Corn planting for 2015 has been start and stop because of the weather. What else is new about life on the farm?
Randy initially started planting April 11, but we got rain that night and the next day, totaling 1.50 inches. Then, we got another 3.10 inches here at home on April 16 and 17. A week later, April 23, a couple of fields had dried out enough to plant more. But when Randy about got the tractor and planter stuck after moving to another field, he took another hiatus. He started again yesterday (April 28). And, just so there is no question, I'm definitely not complaining about getting rain. I know some parts of the state got little to none.
Wheat is still our primary crop at the County Line. Corn was
a primary crop in this area when it was settled. The 6th
Biennial Report of the Kansas State Board of Agriculture of 1888
reported that corn was the main crop for Stafford County, covering
48,030 acres. Oats were grown on 10,849 acres, while the winter wheat
crop totaled 8,717 acres. Pasture ground was tallied at 13,446 acres.
Other crops in 1888 were millet, spring wheat, rye, Irish and sweet
potatoes, sorghum, castor beans, cotton, flax, hemp, tobacco and broom
corn. Swine outnumbered cattle in livestock. (Information taken from Stafford County History: 1870-1990
Randy applies fertilizer to give the seed a boost of energy for germination and early growth.
In some ways, I guess we are returning to Randy's Stafford County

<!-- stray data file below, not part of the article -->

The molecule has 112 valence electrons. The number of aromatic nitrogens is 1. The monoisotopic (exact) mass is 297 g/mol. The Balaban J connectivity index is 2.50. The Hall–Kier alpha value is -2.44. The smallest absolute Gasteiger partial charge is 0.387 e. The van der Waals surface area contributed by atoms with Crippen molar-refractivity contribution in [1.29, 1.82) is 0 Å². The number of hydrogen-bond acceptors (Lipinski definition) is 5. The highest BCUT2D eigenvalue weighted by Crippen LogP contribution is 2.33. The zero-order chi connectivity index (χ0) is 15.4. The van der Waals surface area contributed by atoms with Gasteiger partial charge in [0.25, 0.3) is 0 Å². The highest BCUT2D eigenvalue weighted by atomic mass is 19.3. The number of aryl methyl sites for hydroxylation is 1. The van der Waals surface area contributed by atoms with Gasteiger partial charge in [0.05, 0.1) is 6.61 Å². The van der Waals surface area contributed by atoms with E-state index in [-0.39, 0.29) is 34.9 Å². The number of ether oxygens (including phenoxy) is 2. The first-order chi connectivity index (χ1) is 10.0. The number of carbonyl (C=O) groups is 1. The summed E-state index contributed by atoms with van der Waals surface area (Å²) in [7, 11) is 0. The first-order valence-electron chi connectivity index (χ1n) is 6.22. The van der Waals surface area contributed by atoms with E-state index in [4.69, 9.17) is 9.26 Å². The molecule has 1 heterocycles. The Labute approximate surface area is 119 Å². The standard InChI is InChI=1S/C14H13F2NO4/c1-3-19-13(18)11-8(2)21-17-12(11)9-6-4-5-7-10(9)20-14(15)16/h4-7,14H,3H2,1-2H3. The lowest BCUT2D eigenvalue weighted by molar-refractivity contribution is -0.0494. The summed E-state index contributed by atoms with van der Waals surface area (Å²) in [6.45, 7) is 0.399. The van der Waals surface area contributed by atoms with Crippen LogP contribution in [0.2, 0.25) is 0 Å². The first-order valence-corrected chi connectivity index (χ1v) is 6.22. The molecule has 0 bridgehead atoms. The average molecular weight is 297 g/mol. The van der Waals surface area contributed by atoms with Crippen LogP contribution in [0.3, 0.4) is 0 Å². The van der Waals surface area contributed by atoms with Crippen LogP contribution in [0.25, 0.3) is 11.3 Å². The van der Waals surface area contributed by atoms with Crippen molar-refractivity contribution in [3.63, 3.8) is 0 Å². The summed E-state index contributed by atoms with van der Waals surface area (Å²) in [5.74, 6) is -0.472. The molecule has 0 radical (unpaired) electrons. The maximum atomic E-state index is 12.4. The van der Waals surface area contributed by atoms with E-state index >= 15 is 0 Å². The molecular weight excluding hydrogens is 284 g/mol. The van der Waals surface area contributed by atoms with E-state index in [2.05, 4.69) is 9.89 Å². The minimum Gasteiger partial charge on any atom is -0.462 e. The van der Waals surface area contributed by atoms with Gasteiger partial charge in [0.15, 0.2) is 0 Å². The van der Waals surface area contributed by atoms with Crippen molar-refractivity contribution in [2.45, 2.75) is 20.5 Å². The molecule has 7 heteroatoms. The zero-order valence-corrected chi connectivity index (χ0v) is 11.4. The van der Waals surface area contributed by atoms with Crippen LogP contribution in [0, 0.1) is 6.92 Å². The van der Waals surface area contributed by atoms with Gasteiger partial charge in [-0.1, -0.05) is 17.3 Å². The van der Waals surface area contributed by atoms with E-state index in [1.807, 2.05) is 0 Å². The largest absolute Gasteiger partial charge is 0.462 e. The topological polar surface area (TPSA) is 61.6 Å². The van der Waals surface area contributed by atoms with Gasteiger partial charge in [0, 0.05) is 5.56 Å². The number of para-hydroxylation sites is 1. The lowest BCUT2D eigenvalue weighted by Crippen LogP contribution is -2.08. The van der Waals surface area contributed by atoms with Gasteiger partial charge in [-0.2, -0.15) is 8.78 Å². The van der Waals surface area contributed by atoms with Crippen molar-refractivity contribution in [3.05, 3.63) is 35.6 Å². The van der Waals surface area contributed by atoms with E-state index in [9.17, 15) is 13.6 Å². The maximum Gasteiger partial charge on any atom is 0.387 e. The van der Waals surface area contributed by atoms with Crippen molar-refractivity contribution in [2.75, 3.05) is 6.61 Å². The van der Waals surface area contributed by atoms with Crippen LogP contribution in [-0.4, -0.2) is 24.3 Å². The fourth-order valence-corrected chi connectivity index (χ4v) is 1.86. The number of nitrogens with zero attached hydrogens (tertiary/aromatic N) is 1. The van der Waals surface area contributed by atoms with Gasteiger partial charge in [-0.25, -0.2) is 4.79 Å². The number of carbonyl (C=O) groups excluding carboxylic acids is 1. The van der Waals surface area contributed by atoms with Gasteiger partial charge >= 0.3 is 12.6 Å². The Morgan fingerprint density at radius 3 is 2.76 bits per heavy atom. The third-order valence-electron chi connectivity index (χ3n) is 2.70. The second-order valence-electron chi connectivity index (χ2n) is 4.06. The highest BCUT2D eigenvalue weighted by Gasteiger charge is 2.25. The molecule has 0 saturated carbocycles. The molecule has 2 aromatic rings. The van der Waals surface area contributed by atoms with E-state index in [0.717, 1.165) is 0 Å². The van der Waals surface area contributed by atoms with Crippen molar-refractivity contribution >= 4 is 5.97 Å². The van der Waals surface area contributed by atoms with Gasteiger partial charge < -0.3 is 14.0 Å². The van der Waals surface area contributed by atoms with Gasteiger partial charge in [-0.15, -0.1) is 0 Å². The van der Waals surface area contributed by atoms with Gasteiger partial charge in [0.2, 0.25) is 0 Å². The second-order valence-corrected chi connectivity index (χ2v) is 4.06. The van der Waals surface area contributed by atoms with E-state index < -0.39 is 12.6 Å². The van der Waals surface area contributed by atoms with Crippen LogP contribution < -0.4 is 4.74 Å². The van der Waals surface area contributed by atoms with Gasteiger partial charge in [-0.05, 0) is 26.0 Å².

farming ancestors' roots by planting corn. However, the corn planted
today is much different than the varieties planted 125 years ago.
Today, many farmers plant RIB corn (refuge in a bag) - whether it's irrigated or dryland.
The green-colored seeds have a different genetic make-up and are
treated with a different insecticide than the pink-colored seeds. The
pink seeds are a refuge for several different insects in a field,
giving them a habitat to satisfy EPA rules. Before RIB technology was
available, farmers had to plant so many acres in a field to a corn
that wasn't resistant to the bugs and the rest of the field could be
resistant. With RIB technology, farmers can plant it all at the same
time, without changing seed and figuring acreage requirements.
Our planter was set at 18,800 corn seeds per acre. Each $260 bag had
80,000 seeds and plants 4.3 acres. One bag of certified wheat seed costs
$15 and plants a little more than 1/2 an acre. A bag of milo seed
costs $100 and plants 14 acres.
Before switching to corn three years ago, we planted milo as our row crop. Corn offers a
potential for higher yields. There
is more drought tolerance built into dryland corn seeds than previously
Additionally, corn is Round-Up ready, and milo is not. We have been
having trouble controlling weeds in milo. If there are weeds and
grasses in the corn, we can spray with Round-Up without harming the
We only have 200 acres of corn to plant. Who would have thought it would take 3 weeks to accomplish? (And I'd better not get ahead of myself. We're not done yet!)
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